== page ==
Improved Site on its Way… Follow-Ups, New Look and More
UPDATE: We’re now LIVE! Check it out at www.setilive.org
The long saga of follow-ups has finally progressed to where we can say, as far as we’re able to test it, follow-ups now work and have already been quietly enabled on the SETILive site. We have also been working on how the site looks, how we deliver waterfall data to you and frankly, taking a hard look at what we’ve been asking you to do. So, within a few days, you’ll have what we think is a much-improved site; more responsive, higher waterfall quality, better tutorial and clearer about what’s going on and what’s expected of you. We deployed the changes to the site on today, Tuesday, November 13 at around noon Central Standard Time.
It is a fairly complex task to convert your clicks on a waterfall diagram to a collective decision that it either might be, or is definitely not ET and then send the correct parameters to the ATA so it knows exactly where to look for the signal several minutes later and do this within a deadline. That said, it has taken longer than anyone would have liked and we apologize for that. One part of the reason is that we’ve also been working on both the visible and internal workings of your primary experience, the “Classify” page, including some things specific to the follow-up process.
SETILive gets darker
The first thing you’ll notice is that the Classify page is darker – not in character like Darth Vader or the Dark Knight, but more along the lines of their style of dress. Things are dimmer and more subdued with blues and dark greys replacing the bright chartreuse-ish and grey buttons and borders. So, it a bit less Wolverine and a bit more Thor. The change isn’t just aesthetic, users have suggested that the bright elements on the page make it harder for the eye to see contrast in the waterfall. This should be an improvement.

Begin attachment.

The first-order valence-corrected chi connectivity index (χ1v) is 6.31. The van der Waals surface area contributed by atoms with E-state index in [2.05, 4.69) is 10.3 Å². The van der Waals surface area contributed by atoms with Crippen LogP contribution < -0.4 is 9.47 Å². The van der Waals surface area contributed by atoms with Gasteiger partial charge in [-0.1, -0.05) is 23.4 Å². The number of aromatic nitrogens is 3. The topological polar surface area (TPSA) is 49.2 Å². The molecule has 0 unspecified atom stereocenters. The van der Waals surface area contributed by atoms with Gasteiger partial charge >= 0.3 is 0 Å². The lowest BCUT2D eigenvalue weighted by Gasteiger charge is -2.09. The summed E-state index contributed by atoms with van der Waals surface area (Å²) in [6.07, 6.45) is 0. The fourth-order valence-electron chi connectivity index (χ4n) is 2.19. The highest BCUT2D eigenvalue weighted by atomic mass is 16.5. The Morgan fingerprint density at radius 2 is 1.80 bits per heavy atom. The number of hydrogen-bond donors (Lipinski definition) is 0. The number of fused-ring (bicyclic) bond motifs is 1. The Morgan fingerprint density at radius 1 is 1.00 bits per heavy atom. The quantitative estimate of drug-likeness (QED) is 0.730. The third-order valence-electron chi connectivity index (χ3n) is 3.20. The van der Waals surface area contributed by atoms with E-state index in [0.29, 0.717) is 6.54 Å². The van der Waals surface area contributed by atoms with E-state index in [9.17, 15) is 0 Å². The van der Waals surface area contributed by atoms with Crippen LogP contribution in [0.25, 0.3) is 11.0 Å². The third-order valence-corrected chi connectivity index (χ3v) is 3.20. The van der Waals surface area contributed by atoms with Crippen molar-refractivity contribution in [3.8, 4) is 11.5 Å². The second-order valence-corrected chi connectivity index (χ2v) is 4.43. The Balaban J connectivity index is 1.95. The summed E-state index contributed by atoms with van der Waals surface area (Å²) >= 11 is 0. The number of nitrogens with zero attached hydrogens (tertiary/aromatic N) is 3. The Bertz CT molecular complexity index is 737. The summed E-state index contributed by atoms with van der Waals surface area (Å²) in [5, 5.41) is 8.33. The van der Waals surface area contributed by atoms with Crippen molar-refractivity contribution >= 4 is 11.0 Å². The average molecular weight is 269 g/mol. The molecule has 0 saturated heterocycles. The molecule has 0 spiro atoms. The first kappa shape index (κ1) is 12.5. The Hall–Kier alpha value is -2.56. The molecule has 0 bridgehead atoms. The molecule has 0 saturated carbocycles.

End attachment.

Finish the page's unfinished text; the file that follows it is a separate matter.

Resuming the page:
Focus on finding ET signals
The site will be focused on looking only for potential ET signals when classifying live data (i.e., when follow-ups are possible). There aren’t any new tools for this yet, but we’ll make it clear that it’s OK to skip marking signals that are obviously in more than one beam if you choose to work this way. You can concentrate on checking the beams for signals that appear to be in only one of them before you start marking if you like.
On each new upload of data, there will be up to 12 total waterfall sets and about a three minute “follow-up” window for the group of users on line at that time to check as many as they can for single-beam signals and possible follow-up if enough agree. We’ll let you know how many you’ve classified and how many are available for you to see.
There will be zero chance of getting a simulated signal when live data is available. Although we have disabled simulations for the time being, we will have another round of simulations in the near future, but they will only show up when you would otherwise see normal Archive data.
Waterfalls are a bit better
The waterfalls will have a smoother and brighter background and that should help you pick signals out better. This improvement is the result of combining waterfalls of two different polarizations which used to be served as separate waterfall sets that had basically the same signals from the same beam. An additional benefit is that signals will tend to “fade” (go up and down in brightness) a bit less.
RFI marking a bit easier
In between live data uploads and also when the telescope is inactive, you’ll see Archive data as usual and we will continue to ask that you carefully mark all signals for future analysis – a bit tedious when the same signal appears in multiple beams. To make this task a bit easier, as requested by users, we’ll provide a tool that lets you copy markings from one beam to another. Initially, it will simply delete any markings in one beam, replacing them with those of another, so you’ll have to work out your own way of using it in you workflow, but we hope to make it more flexible in the future.
Some planned features nearly ready that aren’t quite ready for Monday:
- Display of next scheduled telescope change – end of the current session or start of of the next active one.
- Opt-in checkbox on your profile page for email notifications of upcoming active telescope time.
- Telescope operator brief status message mainly for when something unusual happens like unexpected down time due to weather, re-calibration, system problems, etc.
- Target graphics have been replaced by a Kepler field image. The new image will have indicators of the current beam target locations and the target names will be links to improved versions of the old target graphics. Also, the orbit animations they linked to will be improved.
I hope you like the new SETILive. If you’re one of our regular users, thank you very much for staying the course. If you haven’t visited SETILive before or it’s been a long time, please take a look and see what you think. You might want to take the new tutorial even if you’ve seen the old one. After it’s up and running for about a week, we’ll send a mass email inviting all of our users, past and present, to come check us out at www.setilive.org